State, advocates disagree on future of prison healthcare


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Gov. Jerry Brown’s administration is sharply at odds with inmate advocates and a federal receiver over the future of the prison medical system, a new court filing showed Monday.

The document was submitted after the federal judge overseeing the case asked each side to present its proposals for how to end six years of federal control of inmate healthcare.


State officials said they’re ready to take back control of the medical system in the next 30 days. But the receiver said he should remain in charge until at least early 2014.

In the court filing, the Brown administration argues that healthcare has been “wholly transformed” in recent years. In addition, officials said, the ongoing reduction in the inmate population -- the result of a separate court order -- has made it easier to provide better medical care because prisons are less crowded.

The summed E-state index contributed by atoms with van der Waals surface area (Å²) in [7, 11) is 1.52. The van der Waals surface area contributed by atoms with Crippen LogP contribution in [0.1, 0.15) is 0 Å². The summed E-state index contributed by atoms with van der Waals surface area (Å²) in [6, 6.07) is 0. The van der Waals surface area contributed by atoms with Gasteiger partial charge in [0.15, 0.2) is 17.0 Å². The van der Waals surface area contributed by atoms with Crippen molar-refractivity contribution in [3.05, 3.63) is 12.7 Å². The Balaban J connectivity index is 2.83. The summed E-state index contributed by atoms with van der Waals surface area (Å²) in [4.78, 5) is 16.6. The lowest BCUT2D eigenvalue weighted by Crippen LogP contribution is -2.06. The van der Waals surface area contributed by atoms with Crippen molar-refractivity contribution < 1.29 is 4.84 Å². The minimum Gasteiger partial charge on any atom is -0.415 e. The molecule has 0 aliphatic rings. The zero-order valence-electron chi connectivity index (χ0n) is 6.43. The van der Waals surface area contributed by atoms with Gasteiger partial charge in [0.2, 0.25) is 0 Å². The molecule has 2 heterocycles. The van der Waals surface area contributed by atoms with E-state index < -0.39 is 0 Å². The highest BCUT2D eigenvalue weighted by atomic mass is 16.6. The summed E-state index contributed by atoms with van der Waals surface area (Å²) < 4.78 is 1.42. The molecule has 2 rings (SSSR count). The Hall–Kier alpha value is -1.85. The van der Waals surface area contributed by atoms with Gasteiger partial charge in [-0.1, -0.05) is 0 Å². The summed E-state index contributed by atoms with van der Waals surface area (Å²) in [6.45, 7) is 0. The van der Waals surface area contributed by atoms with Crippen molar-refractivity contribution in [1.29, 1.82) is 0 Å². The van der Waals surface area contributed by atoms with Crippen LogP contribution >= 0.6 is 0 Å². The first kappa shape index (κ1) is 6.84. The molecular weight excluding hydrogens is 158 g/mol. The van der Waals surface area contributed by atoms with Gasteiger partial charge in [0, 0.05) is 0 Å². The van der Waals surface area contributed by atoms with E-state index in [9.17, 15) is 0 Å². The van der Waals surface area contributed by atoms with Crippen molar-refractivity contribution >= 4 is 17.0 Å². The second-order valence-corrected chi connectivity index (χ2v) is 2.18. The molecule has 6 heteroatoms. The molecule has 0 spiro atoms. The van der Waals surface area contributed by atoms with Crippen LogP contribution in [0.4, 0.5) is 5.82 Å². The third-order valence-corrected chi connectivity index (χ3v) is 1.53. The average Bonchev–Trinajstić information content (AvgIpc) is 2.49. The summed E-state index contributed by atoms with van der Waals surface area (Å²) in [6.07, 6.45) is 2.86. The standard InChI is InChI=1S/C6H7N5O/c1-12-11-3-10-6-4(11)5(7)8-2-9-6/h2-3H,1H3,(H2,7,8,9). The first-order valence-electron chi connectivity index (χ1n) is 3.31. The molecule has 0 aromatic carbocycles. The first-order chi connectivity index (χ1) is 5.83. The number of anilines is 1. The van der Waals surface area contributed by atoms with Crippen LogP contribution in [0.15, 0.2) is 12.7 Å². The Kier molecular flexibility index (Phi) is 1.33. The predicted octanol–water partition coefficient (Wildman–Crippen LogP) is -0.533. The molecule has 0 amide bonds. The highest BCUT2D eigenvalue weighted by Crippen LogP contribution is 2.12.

“The time has come to return California’s prison medical care system back to California,” the administration said. It added that “the imposition of a federal receivership disrupts democratic principles by shifting control away from the state, makes managing prison affairs more difficult and imposes additional fiscal costs.”

Officials said an independent monitor, known as a special master, could track progress.

But the inmate advocates who originally sued the state over poor medical care said the California Department of Corrections and Rehabilitation still lacks the will, resources and leadership to prevent the system from backsliding. The prison healthcare system was once considered so poor that the judge said it constituted cruel and unusual punishment.

The receiver, J. Clark Kelso, said his control should not be ended until more improvements have been made. That includes lowering the inmate population to court-ordered limits, finishing a new medical facility in Stockon and making headway on other construction projects.



Federal oversight of state prison healthcare to end

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Inmate advocates question state’s commitment to prison healthcare

-- Chris Megerian in Sacramento